President Xi Jinping…or is it Chairman? 主席 and 总统

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The term “president” is most commonly used for those individuals that are the highest executive officer of a modern republic, as the Chief Executive of the United States or is an officer appointed or elected to preside over an organized body of persons. (http://dictionary.reference.com/browse/president)

The most famous Chinese leader, Mao Zedong, is commonly referred to as “Chairman Mao,” but current leader Xi Jinping is known as “President Xi.”

The question then is when did this change occur and why?

According to the Constitution of China, changes were made on December 4, 1982 which made revolutionary altercations to the way China is to be governed.  The leader at the time of these changes was Deng Xiaoping, and although he wasn’t technically the head of state, Deng’s influence was so strong that he was capable of making amendments to the Constitution.  Apart of this amendment created a new and improved translation for China’s top leader. According to the altercations, the term “Chairman” would be thrown out the door and “President” would become the new wordage for China’s head of state.  Look at the photo below to see the “translator’s note for yourself:

Constitution

We have the evidence, there indeed was a change in the title for China’s top leader, and we know exactly when.  Now to answer the question: why?  To fully understand this deeply political situation, you would need to read a scholarly written book such as “Deng Xiaoping and the Transformation of China” written by Ezra F. Vogel to get a full picture.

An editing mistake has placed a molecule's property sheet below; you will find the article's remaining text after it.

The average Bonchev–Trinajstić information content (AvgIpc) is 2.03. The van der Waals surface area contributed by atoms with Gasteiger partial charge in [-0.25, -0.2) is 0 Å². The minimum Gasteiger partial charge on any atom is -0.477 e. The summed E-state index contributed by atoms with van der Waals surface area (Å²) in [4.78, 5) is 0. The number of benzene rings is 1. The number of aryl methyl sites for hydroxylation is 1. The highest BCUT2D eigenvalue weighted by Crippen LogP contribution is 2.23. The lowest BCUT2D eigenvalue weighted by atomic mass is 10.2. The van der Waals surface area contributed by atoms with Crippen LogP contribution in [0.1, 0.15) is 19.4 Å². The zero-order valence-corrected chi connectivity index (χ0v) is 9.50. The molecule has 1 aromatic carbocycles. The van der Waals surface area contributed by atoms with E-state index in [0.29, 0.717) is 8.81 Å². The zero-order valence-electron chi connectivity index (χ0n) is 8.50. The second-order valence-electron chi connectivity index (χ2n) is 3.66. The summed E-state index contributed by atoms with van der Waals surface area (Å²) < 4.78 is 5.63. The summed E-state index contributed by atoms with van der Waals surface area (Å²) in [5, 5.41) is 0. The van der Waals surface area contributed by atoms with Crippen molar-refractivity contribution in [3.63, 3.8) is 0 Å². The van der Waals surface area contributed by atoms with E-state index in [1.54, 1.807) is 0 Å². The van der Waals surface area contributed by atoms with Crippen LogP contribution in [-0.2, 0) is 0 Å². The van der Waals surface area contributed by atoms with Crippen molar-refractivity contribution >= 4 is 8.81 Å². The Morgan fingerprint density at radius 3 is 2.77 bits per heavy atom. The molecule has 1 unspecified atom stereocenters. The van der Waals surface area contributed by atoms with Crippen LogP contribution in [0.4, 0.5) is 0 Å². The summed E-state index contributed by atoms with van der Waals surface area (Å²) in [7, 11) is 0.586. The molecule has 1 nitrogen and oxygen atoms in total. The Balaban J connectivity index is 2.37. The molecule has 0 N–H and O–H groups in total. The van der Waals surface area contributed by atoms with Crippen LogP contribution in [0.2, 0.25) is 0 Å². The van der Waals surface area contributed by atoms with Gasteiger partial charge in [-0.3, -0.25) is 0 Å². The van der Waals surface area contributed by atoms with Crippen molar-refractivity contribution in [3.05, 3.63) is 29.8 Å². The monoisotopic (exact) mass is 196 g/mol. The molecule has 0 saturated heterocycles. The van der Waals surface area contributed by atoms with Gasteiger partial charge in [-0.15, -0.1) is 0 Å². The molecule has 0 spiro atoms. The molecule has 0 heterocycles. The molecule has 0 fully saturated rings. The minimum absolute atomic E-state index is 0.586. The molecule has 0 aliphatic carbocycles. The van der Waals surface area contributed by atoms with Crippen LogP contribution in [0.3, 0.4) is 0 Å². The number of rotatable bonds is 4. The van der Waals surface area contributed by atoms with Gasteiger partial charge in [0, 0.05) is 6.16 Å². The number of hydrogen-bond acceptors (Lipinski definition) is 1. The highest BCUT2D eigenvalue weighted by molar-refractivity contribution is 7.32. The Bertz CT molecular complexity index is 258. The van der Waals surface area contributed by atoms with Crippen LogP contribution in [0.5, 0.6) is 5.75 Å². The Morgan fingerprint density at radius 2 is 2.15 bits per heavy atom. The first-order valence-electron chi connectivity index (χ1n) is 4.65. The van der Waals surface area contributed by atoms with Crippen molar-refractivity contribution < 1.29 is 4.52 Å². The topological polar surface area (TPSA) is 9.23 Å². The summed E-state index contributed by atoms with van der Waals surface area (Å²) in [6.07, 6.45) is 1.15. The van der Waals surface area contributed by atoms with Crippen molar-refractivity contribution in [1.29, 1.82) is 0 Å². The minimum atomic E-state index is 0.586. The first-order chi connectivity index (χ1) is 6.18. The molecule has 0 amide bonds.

The book in summary: Deng sought to completely change the course of China by opening the country up and to focus more on the economy rather than the revolution (Deng was a realist while Mao was an idealist.).  The innovative leader knew that the term “chairman” was associated with Chairman Mao, and he also knew that Mao wasn’t a popular figure to the West.  In turn, 主席 (zhǔxí chairman) became translated as  “president” which is actually 总统 (zǒngtǒng) in Chinese.

Confused yet?  So am I.  The new translation for 主席 literally means that Chinese linguists have ignored the fact that they are erroneously translating the word 主席 simply for propaganda purposes, thus ridding China of its negative image.  You see, President Obama is called Obama总统 in China, not Obama主席 (Chairman Obama?).

This phenomenon is actually impressive.  In the West, most everyone has been referring to the Chinese heads of state as “president” this whole time, which indicates success on the side of the Chinese government.  This also means that because the Chinese language is dominated by the Chinese, they can freely make these political-linguistic “enhancements” freely as they choose without any check by their Western counterparts.  This situation is unlike America and English because American’s cannot claims rights to the internationally utilized English language to the degree that the Chinese can with their language.

Review:

主席 zhǔxí chairman (still the official term for the head of state in China today, as in 习主席 or Chairman )

总统 zǒngtǒng president (as in President Obama)

What do you think?  Should the Chinese head of state be called “President” or should his title be returned to “Chairman?”

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